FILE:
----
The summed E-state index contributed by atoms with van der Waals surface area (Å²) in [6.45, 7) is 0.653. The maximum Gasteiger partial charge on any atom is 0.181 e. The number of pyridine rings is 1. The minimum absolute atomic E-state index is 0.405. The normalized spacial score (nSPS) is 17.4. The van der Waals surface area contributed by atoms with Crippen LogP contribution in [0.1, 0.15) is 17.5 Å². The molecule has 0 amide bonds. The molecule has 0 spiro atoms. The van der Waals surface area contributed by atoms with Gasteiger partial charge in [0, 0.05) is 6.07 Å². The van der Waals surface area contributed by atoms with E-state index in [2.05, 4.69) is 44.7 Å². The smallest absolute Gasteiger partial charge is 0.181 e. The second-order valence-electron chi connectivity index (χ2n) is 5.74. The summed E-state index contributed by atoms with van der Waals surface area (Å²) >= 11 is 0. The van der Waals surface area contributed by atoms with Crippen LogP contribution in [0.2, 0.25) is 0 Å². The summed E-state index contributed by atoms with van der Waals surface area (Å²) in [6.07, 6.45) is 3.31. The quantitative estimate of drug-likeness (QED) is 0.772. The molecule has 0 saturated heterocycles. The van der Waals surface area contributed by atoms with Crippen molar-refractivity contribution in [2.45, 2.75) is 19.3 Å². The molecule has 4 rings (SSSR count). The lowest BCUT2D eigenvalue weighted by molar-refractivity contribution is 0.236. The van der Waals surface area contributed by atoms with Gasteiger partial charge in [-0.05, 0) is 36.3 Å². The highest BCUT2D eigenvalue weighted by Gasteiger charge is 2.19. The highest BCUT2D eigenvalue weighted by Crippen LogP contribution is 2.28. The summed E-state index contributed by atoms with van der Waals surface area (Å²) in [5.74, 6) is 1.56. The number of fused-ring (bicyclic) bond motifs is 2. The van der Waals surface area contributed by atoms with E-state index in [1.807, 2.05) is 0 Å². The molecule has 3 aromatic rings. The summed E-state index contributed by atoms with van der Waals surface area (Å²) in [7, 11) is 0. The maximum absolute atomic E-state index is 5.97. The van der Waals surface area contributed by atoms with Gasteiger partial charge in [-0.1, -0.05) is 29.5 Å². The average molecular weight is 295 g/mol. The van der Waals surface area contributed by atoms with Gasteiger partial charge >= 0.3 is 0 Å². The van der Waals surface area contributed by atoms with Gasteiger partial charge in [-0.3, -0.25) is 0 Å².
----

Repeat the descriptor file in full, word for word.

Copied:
The summed E-state index contributed by atoms with van der Waals surface area (Å²) in [6.45, 7) is 0.653. The maximum Gasteiger partial charge on any atom is 0.181 e. The number of pyridine rings is 1. The minimum absolute atomic E-state index is 0.405. The normalized spacial score (nSPS) is 17.4. The van der Waals surface area contributed by atoms with Crippen LogP contribution in [0.1, 0.15) is 17.5 Å². The molecule has 0 amide bonds. The molecule has 0 spiro atoms. The van der Waals surface area contributed by atoms with Gasteiger partial charge in [0, 0.05) is 6.07 Å². The van der Waals surface area contributed by atoms with E-state index in [2.05, 4.69) is 44.7 Å². The smallest absolute Gasteiger partial charge is 0.181 e. The second-order valence-electron chi connectivity index (χ2n) is 5.74. The summed E-state index contributed by atoms with van der Waals surface area (Å²) >= 11 is 0. The van der Waals surface area contributed by atoms with Crippen LogP contribution in [0.2, 0.25) is 0 Å². The summed E-state index contributed by atoms with van der Waals surface area (Å²) in [6.07, 6.45) is 3.31. The quantitative estimate of drug-likeness (QED) is 0.772. The molecule has 0 saturated heterocycles. The van der Waals surface area contributed by atoms with Crippen molar-refractivity contribution in [2.45, 2.75) is 19.3 Å². The molecule has 4 rings (SSSR count). The lowest BCUT2D eigenvalue weighted by molar-refractivity contribution is 0.236. The van der Waals surface area contributed by atoms with Gasteiger partial charge in [-0.05, 0) is 36.3 Å². The highest BCUT2D eigenvalue weighted by Gasteiger charge is 2.19. The highest BCUT2D eigenvalue weighted by Crippen LogP contribution is 2.28. The summed E-state index contributed by atoms with van der Waals surface area (Å²) in [5.74, 6) is 1.56. The number of fused-ring (bicyclic) bond motifs is 2. The van der Waals surface area contributed by atoms with E-state index in [1.807, 2.05) is 0 Å². The molecule has 3 aromatic rings. The summed E-state index contributed by atoms with van der Waals surface area (Å²) in [7, 11) is 0. The maximum absolute atomic E-state index is 5.97. The van der Waals surface area contributed by atoms with Gasteiger partial charge in [-0.1, -0.05) is 29.5 Å². The average molecular weight is 295 g/mol. The van der Waals surface area contributed by atoms with Gasteiger partial charge >= 0.3 is 0 Å². The van der Waals surface area contributed by atoms with Gasteiger partial charge in [-0.3, -0.25) is 0 Å².